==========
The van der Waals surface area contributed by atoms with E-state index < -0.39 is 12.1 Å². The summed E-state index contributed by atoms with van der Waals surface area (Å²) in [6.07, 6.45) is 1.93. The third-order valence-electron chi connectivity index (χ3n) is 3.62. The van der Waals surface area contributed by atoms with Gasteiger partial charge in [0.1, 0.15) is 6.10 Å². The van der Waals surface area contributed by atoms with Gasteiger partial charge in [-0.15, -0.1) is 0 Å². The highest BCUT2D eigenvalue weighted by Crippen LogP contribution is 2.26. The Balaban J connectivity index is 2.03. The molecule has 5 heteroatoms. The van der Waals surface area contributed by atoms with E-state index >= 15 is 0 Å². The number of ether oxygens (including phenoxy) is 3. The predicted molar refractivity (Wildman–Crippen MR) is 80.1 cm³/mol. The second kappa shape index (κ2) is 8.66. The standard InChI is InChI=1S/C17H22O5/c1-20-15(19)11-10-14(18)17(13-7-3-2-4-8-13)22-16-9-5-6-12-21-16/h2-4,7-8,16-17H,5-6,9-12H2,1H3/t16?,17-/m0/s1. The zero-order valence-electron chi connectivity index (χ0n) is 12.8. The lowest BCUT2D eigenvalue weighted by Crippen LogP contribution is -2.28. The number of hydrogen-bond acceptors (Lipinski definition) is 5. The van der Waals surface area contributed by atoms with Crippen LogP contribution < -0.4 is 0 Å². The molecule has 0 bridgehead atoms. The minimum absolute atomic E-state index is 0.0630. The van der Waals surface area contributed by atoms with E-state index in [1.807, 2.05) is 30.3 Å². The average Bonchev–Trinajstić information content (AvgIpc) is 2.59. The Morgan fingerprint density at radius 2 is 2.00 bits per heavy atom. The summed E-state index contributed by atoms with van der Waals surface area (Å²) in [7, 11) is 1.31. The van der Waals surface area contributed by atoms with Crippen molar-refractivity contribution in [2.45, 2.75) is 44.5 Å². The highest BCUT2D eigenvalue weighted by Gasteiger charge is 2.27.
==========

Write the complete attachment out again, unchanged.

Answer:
The van der Waals surface area contributed by atoms with E-state index < -0.39 is 12.1 Å². The summed E-state index contributed by atoms with van der Waals surface area (Å²) in [6.07, 6.45) is 1.93. The third-order valence-electron chi connectivity index (χ3n) is 3.62. The van der Waals surface area contributed by atoms with Gasteiger partial charge in [0.1, 0.15) is 6.10 Å². The van der Waals surface area contributed by atoms with Gasteiger partial charge in [-0.15, -0.1) is 0 Å². The highest BCUT2D eigenvalue weighted by Crippen LogP contribution is 2.26. The Balaban J connectivity index is 2.03. The molecule has 5 heteroatoms. The van der Waals surface area contributed by atoms with E-state index >= 15 is 0 Å². The number of ether oxygens (including phenoxy) is 3. The predicted molar refractivity (Wildman–Crippen MR) is 80.1 cm³/mol. The second kappa shape index (κ2) is 8.66. The standard InChI is InChI=1S/C17H22O5/c1-20-15(19)11-10-14(18)17(13-7-3-2-4-8-13)22-16-9-5-6-12-21-16/h2-4,7-8,16-17H,5-6,9-12H2,1H3/t16?,17-/m0/s1. The zero-order valence-electron chi connectivity index (χ0n) is 12.8. The lowest BCUT2D eigenvalue weighted by Crippen LogP contribution is -2.28. The number of hydrogen-bond acceptors (Lipinski definition) is 5. The van der Waals surface area contributed by atoms with Crippen LogP contribution < -0.4 is 0 Å². The molecule has 0 bridgehead atoms. The minimum absolute atomic E-state index is 0.0630. The van der Waals surface area contributed by atoms with E-state index in [1.807, 2.05) is 30.3 Å². The average Bonchev–Trinajstić information content (AvgIpc) is 2.59. The Morgan fingerprint density at radius 2 is 2.00 bits per heavy atom. The summed E-state index contributed by atoms with van der Waals surface area (Å²) in [7, 11) is 1.31. The van der Waals surface area contributed by atoms with Crippen molar-refractivity contribution in [2.45, 2.75) is 44.5 Å². The highest BCUT2D eigenvalue weighted by Gasteiger charge is 2.27.